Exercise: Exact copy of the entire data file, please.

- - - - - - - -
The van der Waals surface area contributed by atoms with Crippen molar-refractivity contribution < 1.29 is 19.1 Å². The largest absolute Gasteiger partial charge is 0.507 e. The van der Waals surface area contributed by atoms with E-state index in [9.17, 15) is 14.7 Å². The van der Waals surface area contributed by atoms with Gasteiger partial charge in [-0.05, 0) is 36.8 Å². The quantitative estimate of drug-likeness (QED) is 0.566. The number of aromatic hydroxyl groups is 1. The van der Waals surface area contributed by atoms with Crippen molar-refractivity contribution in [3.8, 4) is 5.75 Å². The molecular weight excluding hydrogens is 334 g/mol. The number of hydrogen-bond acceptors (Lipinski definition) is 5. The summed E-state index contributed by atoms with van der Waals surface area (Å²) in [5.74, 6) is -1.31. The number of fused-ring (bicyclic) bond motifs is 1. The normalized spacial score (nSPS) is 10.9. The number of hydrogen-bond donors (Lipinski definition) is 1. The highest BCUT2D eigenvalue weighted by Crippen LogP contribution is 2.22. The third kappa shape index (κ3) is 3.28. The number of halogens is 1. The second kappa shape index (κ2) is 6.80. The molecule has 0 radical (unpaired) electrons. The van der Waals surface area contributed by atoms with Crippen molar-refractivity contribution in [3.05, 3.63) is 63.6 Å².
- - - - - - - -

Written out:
The van der Waals surface area contributed by atoms with Crippen molar-refractivity contribution < 1.29 is 19.1 Å². The largest absolute Gasteiger partial charge is 0.507 e. The van der Waals surface area contributed by atoms with E-state index in [9.17, 15) is 14.7 Å². The van der Waals surface area contributed by atoms with Gasteiger partial charge in [-0.05, 0) is 36.8 Å². The quantitative estimate of drug-likeness (QED) is 0.566. The number of aromatic hydroxyl groups is 1. The van der Waals surface area contributed by atoms with Crippen molar-refractivity contribution in [3.8, 4) is 5.75 Å². The molecular weight excluding hydrogens is 334 g/mol. The number of hydrogen-bond acceptors (Lipinski definition) is 5. The summed E-state index contributed by atoms with van der Waals surface area (Å²) in [5.74, 6) is -1.31. The number of fused-ring (bicyclic) bond motifs is 1. The normalized spacial score (nSPS) is 10.9. The number of hydrogen-bond donors (Lipinski definition) is 1. The highest BCUT2D eigenvalue weighted by Crippen LogP contribution is 2.22. The third kappa shape index (κ3) is 3.28. The number of halogens is 1. The second kappa shape index (κ2) is 6.80. The molecule has 0 radical (unpaired) electrons. The van der Waals surface area contributed by atoms with Crippen molar-refractivity contribution in [3.05, 3.63) is 63.6 Å².